I've been thinking about this issue for years. I've never known quite what to say about it. It's one place where graphic design hits me emotionally, if not ambushes me, and has a real effect on my behavior. I also know it's not pure design in the way most professional graphic designers would regard it. I'm sure the graphic-design teams have strict horror-movie criteria dictated to them. But the control of film-industry marketers doesn't make these covers any less Photoshopped and typeset.
For years I just kept hoping Blockbuster would read my mind and separate genres. Instead, they have moved the children's new releases to one outer wall, a single shelving unit of Bob the Builder and Thomas the Tank Engine DVDs measured in a single gawk-shuffle-shuffle, and then right back to the mélange of carnage and comedy, action and dismemberment.
Severed shares shelf-space with The Shaggy Dog.
I'm not a prude. I'm disturbed by lacerated bodies, strung up and gutted, not naked ones, pumped up and thonged. I don't care for horror flicks, but I don't begrudge the tastes of horror fans. I'm all for the “free to” half of our civil rights, but I'm also in favor of the “free from” half. Others are free to watch Silent Scream. I'd like my kids to be free from seeing the cover for Severed.
I've often thought that the juxtaposition was on purpose. How much faster do I thoughtlessly grab the first available kid-friendly DVD when slaughtered torsos surround it? What else could explain my renting the latest Tim Allen movie except that I wanted to protect my kids from seeing the covers for Art of the Devil II or Satan's Little Helper? “Have you guys seen The Shaggy Dog? No? Great. Let's get out of here.”
Scary, yet subtle: Psycho.
I'd have less cause for complaint if the graphic designs of these DVD packages weren't becoming so graphic. Many of today's thrillers are about gore and torture, not fear and anxiety. Or maybe they're really about technology, using computer animation to tear people to shreds in some ironic foreshadowing of a future day when computers really do tear us to shreds. Today's horror movies are not subtle glosses on Psycho. Psycho is a public-service announcement compared to today's viscera porn. The covers represent this increasingly graphic and brutal trend. There's nothing suggestive. It's all Disembowelment for Dummies. The covers show what the movies are about, and more of today's movies are about reducing people to sushi. Your horror order is up: people sushi, with a chainsaw. And a meat hook. And a drill. And a blowtorch. And a needle and thread to sew the pieces back together and start all over again.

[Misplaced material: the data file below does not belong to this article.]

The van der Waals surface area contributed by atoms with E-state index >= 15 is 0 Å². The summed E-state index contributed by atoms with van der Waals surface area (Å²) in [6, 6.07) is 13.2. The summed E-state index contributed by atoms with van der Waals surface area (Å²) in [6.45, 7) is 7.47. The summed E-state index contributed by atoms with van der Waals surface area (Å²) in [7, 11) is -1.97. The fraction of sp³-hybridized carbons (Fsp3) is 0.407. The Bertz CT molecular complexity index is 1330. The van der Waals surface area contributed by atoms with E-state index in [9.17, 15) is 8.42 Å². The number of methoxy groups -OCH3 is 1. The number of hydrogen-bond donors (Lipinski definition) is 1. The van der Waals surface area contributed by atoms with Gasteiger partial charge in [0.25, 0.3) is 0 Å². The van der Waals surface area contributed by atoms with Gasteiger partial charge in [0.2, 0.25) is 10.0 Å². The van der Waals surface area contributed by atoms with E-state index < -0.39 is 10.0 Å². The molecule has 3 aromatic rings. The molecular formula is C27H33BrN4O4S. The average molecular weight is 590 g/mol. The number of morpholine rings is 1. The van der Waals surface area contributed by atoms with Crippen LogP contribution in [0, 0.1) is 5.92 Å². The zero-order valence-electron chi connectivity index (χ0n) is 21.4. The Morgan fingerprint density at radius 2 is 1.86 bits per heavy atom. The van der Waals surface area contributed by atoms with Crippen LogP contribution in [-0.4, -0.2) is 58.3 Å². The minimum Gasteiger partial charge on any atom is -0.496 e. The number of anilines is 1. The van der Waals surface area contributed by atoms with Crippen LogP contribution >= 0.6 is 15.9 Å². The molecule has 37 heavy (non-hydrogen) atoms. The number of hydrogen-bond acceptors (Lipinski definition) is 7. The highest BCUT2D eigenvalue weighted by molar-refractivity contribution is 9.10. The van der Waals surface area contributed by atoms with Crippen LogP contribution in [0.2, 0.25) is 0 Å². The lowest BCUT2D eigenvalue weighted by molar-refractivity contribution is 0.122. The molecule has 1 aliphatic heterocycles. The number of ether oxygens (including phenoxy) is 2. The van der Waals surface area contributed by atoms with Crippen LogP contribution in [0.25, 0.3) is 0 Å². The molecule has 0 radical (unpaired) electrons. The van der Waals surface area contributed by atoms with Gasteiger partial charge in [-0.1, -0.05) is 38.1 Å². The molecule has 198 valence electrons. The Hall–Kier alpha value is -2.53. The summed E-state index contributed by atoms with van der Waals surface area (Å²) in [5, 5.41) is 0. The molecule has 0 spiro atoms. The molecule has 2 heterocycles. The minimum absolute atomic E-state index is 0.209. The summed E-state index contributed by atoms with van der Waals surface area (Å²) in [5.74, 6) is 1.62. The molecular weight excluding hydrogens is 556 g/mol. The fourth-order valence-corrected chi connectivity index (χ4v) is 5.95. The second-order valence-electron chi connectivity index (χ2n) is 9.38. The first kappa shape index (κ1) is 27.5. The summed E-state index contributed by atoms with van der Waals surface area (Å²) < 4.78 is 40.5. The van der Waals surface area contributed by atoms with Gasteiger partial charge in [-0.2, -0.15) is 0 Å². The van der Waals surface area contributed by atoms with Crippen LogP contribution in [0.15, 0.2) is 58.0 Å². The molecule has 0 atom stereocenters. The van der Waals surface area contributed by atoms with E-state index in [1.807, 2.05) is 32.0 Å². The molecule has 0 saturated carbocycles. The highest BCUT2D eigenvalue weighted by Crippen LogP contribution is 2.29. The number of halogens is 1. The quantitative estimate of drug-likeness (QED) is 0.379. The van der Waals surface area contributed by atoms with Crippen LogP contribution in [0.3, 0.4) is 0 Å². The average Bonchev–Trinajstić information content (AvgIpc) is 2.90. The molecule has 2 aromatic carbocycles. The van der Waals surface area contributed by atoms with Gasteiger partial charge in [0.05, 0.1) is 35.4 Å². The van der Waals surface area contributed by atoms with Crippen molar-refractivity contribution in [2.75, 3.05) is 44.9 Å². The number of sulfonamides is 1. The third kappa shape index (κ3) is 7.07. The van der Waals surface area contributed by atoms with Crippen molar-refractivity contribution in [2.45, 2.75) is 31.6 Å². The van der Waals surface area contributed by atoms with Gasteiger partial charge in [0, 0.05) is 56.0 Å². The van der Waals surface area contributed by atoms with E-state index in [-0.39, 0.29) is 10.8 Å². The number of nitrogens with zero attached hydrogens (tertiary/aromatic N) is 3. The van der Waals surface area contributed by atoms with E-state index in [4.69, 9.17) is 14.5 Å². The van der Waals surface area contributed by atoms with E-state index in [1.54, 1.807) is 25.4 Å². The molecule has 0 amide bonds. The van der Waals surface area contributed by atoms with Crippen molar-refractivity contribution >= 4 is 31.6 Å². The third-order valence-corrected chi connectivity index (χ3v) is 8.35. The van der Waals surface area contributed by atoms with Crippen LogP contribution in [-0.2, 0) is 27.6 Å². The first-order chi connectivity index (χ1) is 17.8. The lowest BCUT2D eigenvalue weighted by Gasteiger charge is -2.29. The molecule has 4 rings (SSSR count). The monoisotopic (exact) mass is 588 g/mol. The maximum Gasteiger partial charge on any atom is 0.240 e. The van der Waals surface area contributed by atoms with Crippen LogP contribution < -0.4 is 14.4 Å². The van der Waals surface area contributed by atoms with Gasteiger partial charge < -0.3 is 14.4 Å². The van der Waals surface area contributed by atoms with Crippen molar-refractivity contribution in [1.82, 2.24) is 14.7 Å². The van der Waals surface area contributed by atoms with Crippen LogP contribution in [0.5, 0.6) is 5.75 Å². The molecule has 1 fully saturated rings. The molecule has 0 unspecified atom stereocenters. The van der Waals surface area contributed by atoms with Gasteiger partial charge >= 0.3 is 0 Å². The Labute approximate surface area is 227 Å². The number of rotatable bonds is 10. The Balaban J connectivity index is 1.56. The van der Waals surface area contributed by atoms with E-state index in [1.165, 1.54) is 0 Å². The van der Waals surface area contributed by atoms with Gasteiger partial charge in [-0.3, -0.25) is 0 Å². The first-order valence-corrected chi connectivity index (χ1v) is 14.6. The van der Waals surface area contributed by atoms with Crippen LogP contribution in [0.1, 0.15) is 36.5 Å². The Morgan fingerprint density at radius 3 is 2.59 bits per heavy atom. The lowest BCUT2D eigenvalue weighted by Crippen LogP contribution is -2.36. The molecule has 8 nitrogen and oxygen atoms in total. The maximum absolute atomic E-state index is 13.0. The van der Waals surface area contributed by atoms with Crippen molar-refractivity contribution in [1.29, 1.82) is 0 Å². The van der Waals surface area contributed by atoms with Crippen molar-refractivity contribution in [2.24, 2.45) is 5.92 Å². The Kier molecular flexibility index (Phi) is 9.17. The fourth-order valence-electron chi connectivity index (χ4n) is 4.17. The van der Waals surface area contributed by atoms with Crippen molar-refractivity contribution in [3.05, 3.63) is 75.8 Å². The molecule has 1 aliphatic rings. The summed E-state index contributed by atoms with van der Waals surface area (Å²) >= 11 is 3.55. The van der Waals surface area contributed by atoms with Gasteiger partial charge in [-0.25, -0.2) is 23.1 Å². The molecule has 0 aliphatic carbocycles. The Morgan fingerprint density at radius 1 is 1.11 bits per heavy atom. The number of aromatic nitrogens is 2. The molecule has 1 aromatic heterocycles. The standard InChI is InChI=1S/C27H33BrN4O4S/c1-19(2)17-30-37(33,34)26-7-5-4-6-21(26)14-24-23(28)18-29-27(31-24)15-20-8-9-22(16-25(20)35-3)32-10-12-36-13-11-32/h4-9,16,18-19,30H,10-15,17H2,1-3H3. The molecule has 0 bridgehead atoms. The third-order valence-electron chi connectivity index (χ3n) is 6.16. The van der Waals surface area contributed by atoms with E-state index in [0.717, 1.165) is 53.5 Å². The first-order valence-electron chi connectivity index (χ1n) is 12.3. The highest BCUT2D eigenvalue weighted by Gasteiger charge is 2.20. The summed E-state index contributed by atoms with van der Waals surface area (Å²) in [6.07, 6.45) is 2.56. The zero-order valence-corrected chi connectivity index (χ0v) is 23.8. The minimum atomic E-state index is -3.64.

I could make a nuanced argument about how the DVD covers on Blockbuster's new release wall reflect our dreams back at us, our hopes and fears given graphic expression in a microcosmic diorama of America's self-regard. I think, however, that this is bullshit. I might want to see accidental art, but there is only reckless marketing. No DVD-rental franchise is trying to make an artistic statement about the content of America's soul. They are—via the horror, the horror of excessively graphic design—trying to make me switch to Netflix.